Jim

Jim Steenburgh

Professor
488 INSCC
581-8727
jim.steenburgh at utah.edu
Office hours: TBA

Tom

Tom Gowan

Teaching Assistant
480/490 INSCC
tom.gowan at utah.edu
Office hours: TBA

Atmos 5110/6110: Synoptic-Dynamic Meteorology I

Polar Low

Course Description: Fall Semester 2016

This course provides an introduction to contemporary synoptic-dynamic meteorology and its applications. The course is not restricted to the synoptic scale, but instead synthesizes observational and numerical analysis to understand weather across all scales, with an emphasis on the midlatitudes. Major course topics include basic dynamics (e.g., divergence, deformation, vorticity, and potential vorticity), upper-level waves, quasigeostrophic (QG) theory, diagnosis of vertical motion and height tendency, extratropical cyclones, and additional topics as time allows.

Learning Objectives

At the end of the course, students should be able to apply dynamical concepts to diagnose, understand, and predict past and present weather.

Format

Two lectures a week (9:10-10:30 TTh). You are also required to attend weather discussions at 1:00 TTh. Both classes meet in 711 WBB.

Grading

Grading is based on labs (15%), two mid-term exams (25% each), a final exam (25%), and participation in the weather discussion (10%). Grades on assignments will be reduced 15 points (out of 100) per day past the due date.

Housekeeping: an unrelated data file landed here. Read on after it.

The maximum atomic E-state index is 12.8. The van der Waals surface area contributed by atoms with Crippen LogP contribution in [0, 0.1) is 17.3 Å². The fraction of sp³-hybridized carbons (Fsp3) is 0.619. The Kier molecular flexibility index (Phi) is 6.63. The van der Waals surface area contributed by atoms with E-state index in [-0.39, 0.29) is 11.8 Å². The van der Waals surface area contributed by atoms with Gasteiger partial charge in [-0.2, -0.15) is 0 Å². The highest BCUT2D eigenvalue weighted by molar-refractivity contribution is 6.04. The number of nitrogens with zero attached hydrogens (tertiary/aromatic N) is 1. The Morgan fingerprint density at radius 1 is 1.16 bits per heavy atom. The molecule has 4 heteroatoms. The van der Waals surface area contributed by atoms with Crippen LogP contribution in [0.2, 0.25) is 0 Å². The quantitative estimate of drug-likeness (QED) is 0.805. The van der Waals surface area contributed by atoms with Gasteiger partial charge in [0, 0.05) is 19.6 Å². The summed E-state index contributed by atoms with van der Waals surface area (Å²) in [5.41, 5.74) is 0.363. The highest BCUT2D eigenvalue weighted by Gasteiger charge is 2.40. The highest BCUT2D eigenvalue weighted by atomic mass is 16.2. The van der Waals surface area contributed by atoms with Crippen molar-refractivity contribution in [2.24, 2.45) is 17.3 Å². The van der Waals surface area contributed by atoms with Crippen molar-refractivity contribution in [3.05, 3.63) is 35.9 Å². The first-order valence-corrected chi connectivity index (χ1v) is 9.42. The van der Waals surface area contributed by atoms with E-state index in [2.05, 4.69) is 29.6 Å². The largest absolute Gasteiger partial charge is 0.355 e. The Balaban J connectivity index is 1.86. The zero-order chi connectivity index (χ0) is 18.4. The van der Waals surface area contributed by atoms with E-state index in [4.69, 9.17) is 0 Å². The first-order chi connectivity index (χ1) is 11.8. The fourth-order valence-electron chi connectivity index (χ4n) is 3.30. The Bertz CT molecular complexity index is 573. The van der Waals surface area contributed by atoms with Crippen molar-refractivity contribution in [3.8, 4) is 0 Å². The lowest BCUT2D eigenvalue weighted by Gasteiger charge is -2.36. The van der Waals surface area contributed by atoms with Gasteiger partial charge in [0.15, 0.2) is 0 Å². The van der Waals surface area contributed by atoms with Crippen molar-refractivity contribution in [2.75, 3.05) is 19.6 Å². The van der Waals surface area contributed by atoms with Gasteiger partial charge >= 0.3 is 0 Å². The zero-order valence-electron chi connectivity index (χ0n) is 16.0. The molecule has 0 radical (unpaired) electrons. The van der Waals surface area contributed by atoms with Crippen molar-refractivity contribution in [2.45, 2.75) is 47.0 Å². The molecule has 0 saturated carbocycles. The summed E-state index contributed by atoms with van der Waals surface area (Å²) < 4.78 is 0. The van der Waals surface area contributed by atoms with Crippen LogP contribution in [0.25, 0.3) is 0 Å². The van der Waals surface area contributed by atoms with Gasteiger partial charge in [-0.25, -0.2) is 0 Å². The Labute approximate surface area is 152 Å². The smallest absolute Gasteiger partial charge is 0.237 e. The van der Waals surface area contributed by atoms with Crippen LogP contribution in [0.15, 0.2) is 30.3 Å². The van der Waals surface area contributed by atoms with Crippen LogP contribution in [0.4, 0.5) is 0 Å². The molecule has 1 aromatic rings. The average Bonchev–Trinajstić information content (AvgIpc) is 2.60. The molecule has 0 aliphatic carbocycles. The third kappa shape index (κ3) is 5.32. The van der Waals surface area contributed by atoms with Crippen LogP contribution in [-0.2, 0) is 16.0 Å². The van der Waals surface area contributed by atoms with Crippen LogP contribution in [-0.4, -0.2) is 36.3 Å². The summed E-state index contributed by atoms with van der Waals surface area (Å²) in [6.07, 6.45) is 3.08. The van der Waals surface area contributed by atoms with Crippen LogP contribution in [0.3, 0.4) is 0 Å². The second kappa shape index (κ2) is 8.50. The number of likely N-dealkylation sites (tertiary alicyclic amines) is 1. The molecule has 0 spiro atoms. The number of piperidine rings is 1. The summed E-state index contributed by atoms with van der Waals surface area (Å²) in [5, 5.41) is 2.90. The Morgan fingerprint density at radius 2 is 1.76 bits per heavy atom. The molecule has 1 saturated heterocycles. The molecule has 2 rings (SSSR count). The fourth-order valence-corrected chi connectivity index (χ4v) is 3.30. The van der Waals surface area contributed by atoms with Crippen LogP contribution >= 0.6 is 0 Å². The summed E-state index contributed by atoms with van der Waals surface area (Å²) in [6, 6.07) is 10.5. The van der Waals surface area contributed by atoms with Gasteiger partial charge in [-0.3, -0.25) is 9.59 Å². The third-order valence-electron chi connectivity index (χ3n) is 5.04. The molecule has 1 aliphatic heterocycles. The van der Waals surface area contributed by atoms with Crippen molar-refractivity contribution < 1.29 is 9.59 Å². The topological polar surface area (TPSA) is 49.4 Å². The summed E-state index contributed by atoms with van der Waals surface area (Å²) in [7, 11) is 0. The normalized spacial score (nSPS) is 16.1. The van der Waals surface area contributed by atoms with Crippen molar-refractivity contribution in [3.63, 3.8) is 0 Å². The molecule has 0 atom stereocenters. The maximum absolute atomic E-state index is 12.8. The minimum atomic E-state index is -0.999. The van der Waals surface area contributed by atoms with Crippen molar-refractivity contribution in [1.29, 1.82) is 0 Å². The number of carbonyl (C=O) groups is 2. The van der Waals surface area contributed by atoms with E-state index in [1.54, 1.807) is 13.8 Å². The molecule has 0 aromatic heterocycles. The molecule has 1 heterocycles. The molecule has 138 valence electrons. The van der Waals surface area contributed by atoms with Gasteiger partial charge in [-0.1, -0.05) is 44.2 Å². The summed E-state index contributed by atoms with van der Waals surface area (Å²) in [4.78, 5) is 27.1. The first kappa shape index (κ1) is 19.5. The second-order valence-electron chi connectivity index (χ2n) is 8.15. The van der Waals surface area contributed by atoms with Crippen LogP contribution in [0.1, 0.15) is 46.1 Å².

Texts

Midlatitude Synoptic Meteorology by Gary Lackmann. An Introduction to Dynamic Meteorology by James R. Holton and Gregory J. Hakim is also useful but not required.

Required Computer Skills

Basic knowledge of IDV and how to use an iMac. Quickly becoming proficient with these applications pays dividends during the semester.

ADA Accomodations

The University of Utah seeks to provide equal access to its programs, services, and activities for people with disabilities. If you will need accommodations in the class, reasonable prior notice needs to be given to the Center for Disability services, 162 Olpin Union Building, 581-5020 (V/TDD). CDS will work with you and the instructor to make arrangement for accommodations. All written information in this course can be made available in alternative format with prior notification to the Center for Disability Services.

Tentative Schedule and Course Notes*

I. Course Overview

II. Fundamental Math Concepts

III. Fundamental Meteorology Concepts

IV. Skew-T Review

V. Divergence and Deformation

VI. Vertical Motion

VII. Circulation and Vorticity

VIII. The Vorticity Equation

IX. Scale Analysis of the Vorticity Equation

X. Structure and Behavior of Upper-Level Waves

XI. Dynamics of Upper-Level Waves

XII. Potential Vorticity

XIII. Upper-Level Flow Climatology and Blocking

XIV. Quasigeostrophic (QG) Theory and Applications

A. Approximations and Equations

B. Omega Equation

C. Q-Vectors

D. Height Tendency Equation

E. Behavior of Upper-Level Troughs and Ridges

XV. PV Thinking and the Dynamic Tropopause

XVI. Extratropical Cyclones

A. Cyclogenesis

B. Climatology of Extratropical Cyclones

C. The Norwegian Cyclone Model and Extensions

D. Modern Cyclone Models

E. The Process of Occlusion

XVII. Potpourri

A. Numerical Weather Prediction

B. Additional topics as time permits

*Course notes typically updated during semester